The monitor’s image quality is good, matching other high-end VA panels I’ve used. The lighting from the LED panel is even, only showing a bit of shadow on the left and right edges on brighter backgrounds, and performing especially well with darker videos thanks to a native contrast of 3000:1 and 400 nits of brightness.
The panel is neither as accurate as a good IPS monitor nor as fast as the fastest TN panel, offering an acceptable balance between the two. Extra features include picture-in-picture display and a light sensor for automatically adjusting the panel based on ambient brightness and color temperature.
However, with the eye strain-saving feature activated, the panel quickly overcompensated for a dark room, making me squint to see the text in the editor window as I wrote these very words. The sensitivity of this can be adjusted, but it seemed to make little difference. Manually adjusting the brightness, or simply relying on a feature like Windows’ Night Light, is much more comfortable and less distracting.
With a review laptop boasting nothing but USB-C I was eager to try out the EX3203R’s similar connection and thrilled to find that the monitor eagerly accepted video, audio, and data from a single cable. It likewise supplied my ultraportable laptop with enough power to charge it at full speed. Finally, the dream of a single plug-in connection is a reality!
Well, sort of. While taking advantage of the USB-C connection for video I loaded up a rental of Iron Man on VUDU’s Windows Store app, so I could test it at full resolution—the web player only goes up to 720p. I was dismayed to find that the video refused to play on the monitor, claiming an HDCP (copy protection) error. I moved the video down to the laptop’s screen, where it played perfectly. I re-tested the video on a desktop with DisplayPort and HDMI, and both worked fine. Discouraging, to be sure.
Now I can’t definitely say that the problem lies with the BenQ monitor. Between the monitor, the VUDU Windows app, Windows itself, and the notoriously fickle HDCP standard, there are a lot of (entirely figurative) moving parts. But since BenQ lists the EX3203R as compatible with the latest HDCP 2.2 protocol, and makes no exception for USB-based video, I can’t help but be disappointed by this performance.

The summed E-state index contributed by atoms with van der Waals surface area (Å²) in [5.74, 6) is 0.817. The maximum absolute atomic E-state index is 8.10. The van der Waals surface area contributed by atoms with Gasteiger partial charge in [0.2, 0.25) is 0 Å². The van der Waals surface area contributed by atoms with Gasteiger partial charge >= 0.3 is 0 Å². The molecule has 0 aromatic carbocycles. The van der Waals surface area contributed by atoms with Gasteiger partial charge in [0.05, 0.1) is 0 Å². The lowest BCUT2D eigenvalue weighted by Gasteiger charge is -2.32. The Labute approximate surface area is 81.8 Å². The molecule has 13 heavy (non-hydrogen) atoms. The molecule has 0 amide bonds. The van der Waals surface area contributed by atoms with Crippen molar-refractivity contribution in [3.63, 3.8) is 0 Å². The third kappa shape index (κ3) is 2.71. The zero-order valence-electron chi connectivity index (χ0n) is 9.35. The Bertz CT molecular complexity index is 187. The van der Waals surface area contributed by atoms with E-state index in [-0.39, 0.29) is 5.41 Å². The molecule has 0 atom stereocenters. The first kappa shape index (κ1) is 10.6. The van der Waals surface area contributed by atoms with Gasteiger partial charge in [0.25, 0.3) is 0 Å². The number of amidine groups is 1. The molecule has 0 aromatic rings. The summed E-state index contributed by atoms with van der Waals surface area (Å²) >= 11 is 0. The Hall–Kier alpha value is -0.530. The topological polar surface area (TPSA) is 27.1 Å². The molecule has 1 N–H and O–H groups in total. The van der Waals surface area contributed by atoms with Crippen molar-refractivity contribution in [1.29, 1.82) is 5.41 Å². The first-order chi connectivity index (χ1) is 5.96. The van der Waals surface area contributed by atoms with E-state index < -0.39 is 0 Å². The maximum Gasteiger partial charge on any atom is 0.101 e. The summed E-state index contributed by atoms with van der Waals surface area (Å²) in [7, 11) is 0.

The monitor’s on-screen menu system is likewise disappointing. Four buttons cover five main menu items, “Display,” a redundant “Picture,” an even more redundant “Picture Advanced,” a barely-there “Audio,” and a nebulous “System.” While you can find everything you need inside, there’s not much logic to the layout, and many of the features need a quick Google search to discover the particular acronym BenQ chose to apply. After the surprisingly effective and gamer-friendly menu and joystick setup from a Samsung monitor in the same size, feature, and price range as this one, it’s another lower-than-average performance.
A Gamer’s Perspective
Gamers will find the EX3203R adequate. Its 144Hz refresh rate works as advertised, offering silky-smooth framerates if your PC can push it that high. And if it can’t (and if you’re using a frugal AMD-built GPU), FreeSync 2 will keep your screen from tearing on partial frame refreshes. NVIDIA’s G-Sync support isn’t present, but that’s a rare feature generally only found in even more expensive displays, so there’s no real loss here.
What’s more frustrating is a lack of options between the standard 60Hz and the much faster 144Hz. Many gaming monitors offer 75, 100, and 120Hz steps in between, allowing gamers to aim for a little give-and-take with their framerates, brightness, and color quality. Not so here: it’s all or nothing, and let Freesync handle any discrepancies.
There are a lot of complaints in this review, but aside from the VESA and HDCP issues, they’re mostly minor. But heap them all on top of a $700 MSRP (currently going for around $600 on Amazon), and you have a monitor with too many problems and too high a price to recommend.
If you’re desperate for a display that can serve both a speed freak gaming PC and a USB-C-only mobile machine at the same time, the EX3203R might be your only option. But anyone else would be better served by either a more dedicated gaming monitor, with a more flexible menu system and mounting options, or a relatively cheap USB-C dock with video capabilities. Failing that, wait for USB-C to become more widespread, so the aforementioned HDCP problems become less common as more monitors include the connection by default.
Here’s What We Like
USB-C power and video option
And What We Don't
Bad stand and mounting options
Confusing menu system
External power supply
HDCP video problems